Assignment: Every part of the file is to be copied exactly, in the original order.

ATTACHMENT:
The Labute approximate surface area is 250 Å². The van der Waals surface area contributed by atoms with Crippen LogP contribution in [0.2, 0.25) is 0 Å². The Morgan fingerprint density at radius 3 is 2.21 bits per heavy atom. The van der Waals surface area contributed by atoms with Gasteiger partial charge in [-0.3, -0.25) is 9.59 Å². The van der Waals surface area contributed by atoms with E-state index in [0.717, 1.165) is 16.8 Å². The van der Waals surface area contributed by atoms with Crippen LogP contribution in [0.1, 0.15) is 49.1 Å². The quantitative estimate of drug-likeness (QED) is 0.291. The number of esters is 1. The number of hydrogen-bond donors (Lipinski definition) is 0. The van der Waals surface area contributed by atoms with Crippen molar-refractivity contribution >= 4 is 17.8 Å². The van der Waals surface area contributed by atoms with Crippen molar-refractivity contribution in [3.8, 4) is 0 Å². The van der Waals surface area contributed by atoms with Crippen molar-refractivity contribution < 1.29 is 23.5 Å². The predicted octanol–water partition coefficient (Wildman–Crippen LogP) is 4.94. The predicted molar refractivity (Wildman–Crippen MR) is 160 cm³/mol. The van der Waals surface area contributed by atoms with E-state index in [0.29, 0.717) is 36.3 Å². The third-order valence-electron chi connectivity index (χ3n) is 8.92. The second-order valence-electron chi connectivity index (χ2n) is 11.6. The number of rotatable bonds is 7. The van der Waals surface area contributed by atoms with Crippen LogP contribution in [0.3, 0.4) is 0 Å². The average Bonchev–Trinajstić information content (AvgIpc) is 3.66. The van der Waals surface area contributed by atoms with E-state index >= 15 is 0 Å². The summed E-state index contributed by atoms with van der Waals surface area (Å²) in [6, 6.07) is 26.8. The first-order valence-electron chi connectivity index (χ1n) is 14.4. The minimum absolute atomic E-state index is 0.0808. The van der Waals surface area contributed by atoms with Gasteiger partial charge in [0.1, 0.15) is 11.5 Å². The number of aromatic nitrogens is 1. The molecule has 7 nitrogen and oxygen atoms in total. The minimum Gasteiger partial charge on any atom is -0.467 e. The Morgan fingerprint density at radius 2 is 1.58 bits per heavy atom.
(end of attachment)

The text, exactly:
The Labute approximate surface area is 250 Å². The van der Waals surface area contributed by atoms with Crippen LogP contribution in [0.2, 0.25) is 0 Å². The Morgan fingerprint density at radius 3 is 2.21 bits per heavy atom. The van der Waals surface area contributed by atoms with Gasteiger partial charge in [-0.3, -0.25) is 9.59 Å². The van der Waals surface area contributed by atoms with E-state index in [0.717, 1.165) is 16.8 Å². The van der Waals surface area contributed by atoms with Crippen LogP contribution in [0.1, 0.15) is 49.1 Å². The quantitative estimate of drug-likeness (QED) is 0.291. The number of esters is 1. The number of hydrogen-bond donors (Lipinski definition) is 0. The van der Waals surface area contributed by atoms with Crippen molar-refractivity contribution >= 4 is 17.8 Å². The van der Waals surface area contributed by atoms with Crippen molar-refractivity contribution in [3.8, 4) is 0 Å². The van der Waals surface area contributed by atoms with Crippen molar-refractivity contribution < 1.29 is 23.5 Å². The predicted octanol–water partition coefficient (Wildman–Crippen LogP) is 4.94. The predicted molar refractivity (Wildman–Crippen MR) is 160 cm³/mol. The van der Waals surface area contributed by atoms with E-state index in [0.29, 0.717) is 36.3 Å². The third-order valence-electron chi connectivity index (χ3n) is 8.92. The second-order valence-electron chi connectivity index (χ2n) is 11.6. The number of rotatable bonds is 7. The van der Waals surface area contributed by atoms with Crippen LogP contribution in [0.3, 0.4) is 0 Å². The average Bonchev–Trinajstić information content (AvgIpc) is 3.66. The van der Waals surface area contributed by atoms with E-state index >= 15 is 0 Å². The summed E-state index contributed by atoms with van der Waals surface area (Å²) in [6, 6.07) is 26.8. The first-order valence-electron chi connectivity index (χ1n) is 14.4. The minimum absolute atomic E-state index is 0.0808. The van der Waals surface area contributed by atoms with Gasteiger partial charge in [0.1, 0.15) is 11.5 Å². The number of aromatic nitrogens is 1. The molecule has 7 nitrogen and oxygen atoms in total. The minimum Gasteiger partial charge on any atom is -0.467 e. The Morgan fingerprint density at radius 2 is 1.58 bits per heavy atom.